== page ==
Hugh Fitzgerald: An Independent Kurdistan: Cometh the Hour, Cometh the Plan
Barzani [Masoud Barzani, President of the Iraqi Kurdistan Region] said that too many massacres have occurred, leaving no room for reconciliation,’ with a divided Iraq along the sectarian lines of Sunnis and Shiites, as he commented on the prospect of an independent Kurdistan, saying that the Kurds had tried to reconcile with the rest of the country after the fall of Saddam in 2003, but it failed because of the sectarian war between the two sects that has been going on for 1400 years.
“The independence of Kurdistan would create an area of stability in this region. We have already seen too much blood and injustice,” Barzani said, noting that an independent Kurdistan will be “based on the rule of law, respect for democratic rules, coexistence between different identities, and a multiparty system.”
“In the Middle East we can help to reduce crises and conflicts. It is in everyone’s interest,” Barzani said talking about the impact of an independent Kurdistan on the Middle East.”
The largest ethnic group in the world without its own state, a people without a country of their own, are the Kurds. By the Treaty of Sèvres in 1920, they were originally promised local autonomy in Anatolia, with the possibility of establishing, within a year of the Treaty’s signing, an independent Kurdish state. Section 3, Article 64 of the Sèvres treaty stated:
If within one year from the coming into force of the present Treaty the Kurdish peoples within the areas defined in Article 62 shall address themselves to the Council of the League of Nations in such a manner as to show that a majority of the population of these areas desires independence from Turkey, and if the Council then considers that these peoples are capable of such independence and recommends that it should be granted to them, Turkey hereby agrees to execute such a recommendation, and to renounce all rights and title over these areas.”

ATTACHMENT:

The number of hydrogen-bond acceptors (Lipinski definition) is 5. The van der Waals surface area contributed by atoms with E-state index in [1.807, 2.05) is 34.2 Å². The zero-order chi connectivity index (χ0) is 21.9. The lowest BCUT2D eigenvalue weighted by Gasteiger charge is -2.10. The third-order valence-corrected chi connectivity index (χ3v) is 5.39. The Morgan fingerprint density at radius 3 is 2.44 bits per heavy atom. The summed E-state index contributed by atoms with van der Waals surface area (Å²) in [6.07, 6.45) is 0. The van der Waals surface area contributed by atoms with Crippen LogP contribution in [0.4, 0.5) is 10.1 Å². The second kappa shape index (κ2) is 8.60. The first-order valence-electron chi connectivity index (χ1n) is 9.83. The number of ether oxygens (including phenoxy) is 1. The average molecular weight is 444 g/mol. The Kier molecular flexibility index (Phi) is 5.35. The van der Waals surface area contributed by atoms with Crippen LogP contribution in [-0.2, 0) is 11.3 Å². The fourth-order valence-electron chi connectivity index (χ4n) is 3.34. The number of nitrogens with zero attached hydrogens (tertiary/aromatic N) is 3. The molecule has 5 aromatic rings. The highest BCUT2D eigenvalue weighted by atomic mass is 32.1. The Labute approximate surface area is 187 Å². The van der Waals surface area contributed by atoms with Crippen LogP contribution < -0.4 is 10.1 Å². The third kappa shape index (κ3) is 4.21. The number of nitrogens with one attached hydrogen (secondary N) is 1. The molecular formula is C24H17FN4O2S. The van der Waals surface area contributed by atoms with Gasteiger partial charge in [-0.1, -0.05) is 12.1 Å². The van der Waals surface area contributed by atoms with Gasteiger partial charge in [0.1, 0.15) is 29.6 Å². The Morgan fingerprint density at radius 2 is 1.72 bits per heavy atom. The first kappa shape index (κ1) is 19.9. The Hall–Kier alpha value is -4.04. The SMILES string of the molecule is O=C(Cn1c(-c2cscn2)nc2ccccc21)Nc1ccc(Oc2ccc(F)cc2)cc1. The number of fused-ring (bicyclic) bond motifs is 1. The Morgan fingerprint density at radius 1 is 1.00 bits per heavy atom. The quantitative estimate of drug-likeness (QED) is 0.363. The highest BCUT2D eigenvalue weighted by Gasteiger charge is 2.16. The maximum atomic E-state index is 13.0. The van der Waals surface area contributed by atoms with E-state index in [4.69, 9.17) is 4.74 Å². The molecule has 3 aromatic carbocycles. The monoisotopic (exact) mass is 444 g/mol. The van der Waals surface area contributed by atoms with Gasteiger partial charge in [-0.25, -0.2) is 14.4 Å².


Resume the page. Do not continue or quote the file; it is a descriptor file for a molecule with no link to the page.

The detailed provisions for such renunciation will form the subject of a separate agreement between the Principal Allied Powers and Turkey.
If and when such renunciation takes place, no objection will be raised by the Principal Allied Powers to the voluntary adhesion to such an independent Kurdish State of the Kurds inhabiting that part of Kurdistan which has hitherto been included in the Mosul vilayet.
But that promise was never fulfilled; the treaty was annulled. After the Turks under Ataturk had managed to expel the last foreign troops from Anatolia, the Turkish government refused to recognize the commitments it had made in the Sèvres treaty, a refusal reflected in the Treaty of Lausanne, signed in 1923. The result was bitter: no autonomy for the Kurds, and certainly no independent Kurdish state. But the Kurds did not abandon their dream of an independent Kurdistan; though the Lausanne Treaty meant the postponement of the dream of Kurdish autonomy, or of a Kurdish state, it did not destroy it. Though the Kurds are still stateless, circumstances today in the Middle East may have brought their goal closer to being realized than at any time before.